TRANSCRIPT - Sky News Saturday Agenda > Mitch Fifield, Liberal Senator for Victoria

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Archives - Previous Portfolio Announcements

07-September-2015

TRANSCRIPT - Sky News Saturday Agenda

with Laura Jayes

 

5 September 2015
8:30am

 

E & OE

 

Subjects: NDIS, humanitarian intake, Defence, Government achievements

 

 JAYES:
 
Joining me now is Senator Mitch Fifield, the Assistant Social Services Minister. Senator, thanks so much for your time this morning. If I can go first to these calls from Barnaby Joyce and Craig Laundy. Australia has taken 4,400 Syrian refugees since it’s been in Government. The Government is increasing the humanitarian intake by 7,500 over the next four years. Can we do more though?


FIFIELD:
 
Well Laura the Australian nation has a very proud record when it comes to its humanitarian intake. On a per capita basis we have one of the largest of any country in the world. And I think that’s something to be immensely proud of. There has been an increase, over time, in the humanitarian intake. And I think that’s something that Australians are very relaxed with. But obviously, we’re seeing around the world some devastating scenes and I don’t think there’s anyone who is unmoved by those. It’s important that Australia makes a proportionate and appropriate contribution to humanitarian issues. We have done that. I hear the calls of some colleagues that we should review that. And I guess, in a sense, the Australian humanitarian intake is always under review. But ultimately, that’s a matter for the Minister for Immigration and the Cabinet.

JAYES:
 
As you say, you haven’t been unmoved by these scenes out of Europe and in Turkey. And many of your colleagues haven’t either. You say yes, it’s always under review, but is this under active review? Should we expect any announcements about increasing the humanitarian intake given that there’s 250,000 refugees, sorry, 4 million refugees from Syria alone at the moment, and Australia’s about to expand our military operation it seems into that country?

FIFIELD:
 
Well Laura I’ll leave any comment on specifics in relation to our humanitarian intake to the Immigration Minister. I wasn’t flagging anything other than, from time to time, the intake is changed by the government of the day. But yes, we do see this unfolding tragedy. And ultimately, we have this unfolding tragedy as a result of ISIS, which is pure evil. ISIS is the embodiment of evil and I think Australians are very pleased that the Government is making a contribution to seeking to defeat ISIS. We want to see the reign of terror that ISIS is undertaking come to an end. And it’s good that Australia’s doing its part in that regard.


JAYES:
 
The Australian newspaper reports this morning that Kevin Andrews will recommend to Cabinet that Australia does expand its mission into Eastern Syria. Is this broadly supported by all Government Ministers, will a decision be made this week?

 

FIFIELD:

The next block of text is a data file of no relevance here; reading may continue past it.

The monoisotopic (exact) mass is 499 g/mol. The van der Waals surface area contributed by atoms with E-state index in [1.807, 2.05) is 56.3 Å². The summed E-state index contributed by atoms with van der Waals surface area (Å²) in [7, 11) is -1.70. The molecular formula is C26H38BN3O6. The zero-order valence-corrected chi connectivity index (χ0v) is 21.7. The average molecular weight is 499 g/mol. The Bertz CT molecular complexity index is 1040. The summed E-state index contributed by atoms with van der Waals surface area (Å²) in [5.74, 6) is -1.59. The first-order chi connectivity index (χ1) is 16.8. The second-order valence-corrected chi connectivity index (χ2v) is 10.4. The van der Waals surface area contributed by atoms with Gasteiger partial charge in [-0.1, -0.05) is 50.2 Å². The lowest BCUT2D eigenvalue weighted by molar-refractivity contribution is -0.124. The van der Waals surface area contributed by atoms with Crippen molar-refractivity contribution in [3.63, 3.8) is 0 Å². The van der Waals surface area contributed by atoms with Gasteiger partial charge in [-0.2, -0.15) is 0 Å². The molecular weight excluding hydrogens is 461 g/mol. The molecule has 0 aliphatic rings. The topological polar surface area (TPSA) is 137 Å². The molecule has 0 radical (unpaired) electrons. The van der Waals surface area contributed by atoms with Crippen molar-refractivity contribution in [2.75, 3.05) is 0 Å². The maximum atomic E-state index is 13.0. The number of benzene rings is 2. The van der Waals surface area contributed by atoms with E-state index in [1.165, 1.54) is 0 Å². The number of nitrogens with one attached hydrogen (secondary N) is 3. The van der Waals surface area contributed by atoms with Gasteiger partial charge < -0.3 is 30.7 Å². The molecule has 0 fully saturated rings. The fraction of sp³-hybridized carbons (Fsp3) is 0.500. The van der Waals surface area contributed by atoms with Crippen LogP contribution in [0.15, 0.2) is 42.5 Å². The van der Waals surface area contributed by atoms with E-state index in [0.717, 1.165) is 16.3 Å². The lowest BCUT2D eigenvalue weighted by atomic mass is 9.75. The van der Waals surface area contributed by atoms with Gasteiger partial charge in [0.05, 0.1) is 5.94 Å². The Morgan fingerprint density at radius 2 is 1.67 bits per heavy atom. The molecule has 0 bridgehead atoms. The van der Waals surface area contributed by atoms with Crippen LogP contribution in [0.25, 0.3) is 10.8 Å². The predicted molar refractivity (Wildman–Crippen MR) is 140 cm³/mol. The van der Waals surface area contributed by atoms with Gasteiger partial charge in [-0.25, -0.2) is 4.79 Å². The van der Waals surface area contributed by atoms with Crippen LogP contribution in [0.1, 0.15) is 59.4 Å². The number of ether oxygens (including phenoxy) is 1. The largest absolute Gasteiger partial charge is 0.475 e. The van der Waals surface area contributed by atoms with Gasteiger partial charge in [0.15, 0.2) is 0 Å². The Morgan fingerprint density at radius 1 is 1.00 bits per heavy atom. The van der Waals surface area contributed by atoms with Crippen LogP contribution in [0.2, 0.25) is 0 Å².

Well Australia is making an important contribution, with our coalition partners, at the moment in Iraq. The Prime Minister has indicated that there’s a request from the United States that we look at expanding our involvement. Kevin Andrews has indicated that he, as the Minister for Defence, has an inclination to an appropriate, and a proportional, expansion of our role—possibly into Eastern Syria. We know that ISIS don't observe the borders. That they travel from Iraq into Syria. And at the moment we’d be prevented from continuing a mission across that border. So look, I think my colleagues in the Party Room would be very comfortable with doing more to seek to defeat ISIS.

 

JAYES:
 
Also Monday, Mitch Fifield, two years, it marks two years for the Abbott Government. Do you think voters have been broadly satisfied with the performance of your Government?


FIFIELD:
 
Look, ultimately that’s a matter for the voters themselves to express. And they’ll ultimately do that at the ballot box. But I think we’ve been a good Government. We have done what we said we would do. We said that we would get rid of the Carbon Tax, which we’ve done. We said that we would get rid of the Mining Tax, which we’ve done. We said we would stop the boats, that we would stop that unfolding tragedy on the high seas where people were losing their lives at the hands of people smugglers. That's what we’ve done. We said that we would put in place a Direct Action Plan, that’s what we’ve done. We said that we would create an environment that was conducive to creating jobs. We've done that. We’ve seen something of the order of 335,000 jobs created since we’ve come into government. And we said that we wanted to start the important work of Budget repair, and we’re doing that as well. And we’re laying out a plan, through the Taxation White Paper process. We’re charting a direction towards a better tax system—a fairer one. And we’re engaging in a public conversation in that regard. We'll have more to say about that. But we’ve got some solid achievements under our belt. And we do have a plan for the future, which importantly includes the China-Australia Free Trade Agreement. We’ve got Korea. We've got Japan. We want to conclude China. Unfortunately the Labor Party are standing in our way. But I think we’ve got a good record. We’ve got a good story to tell to the Australian people.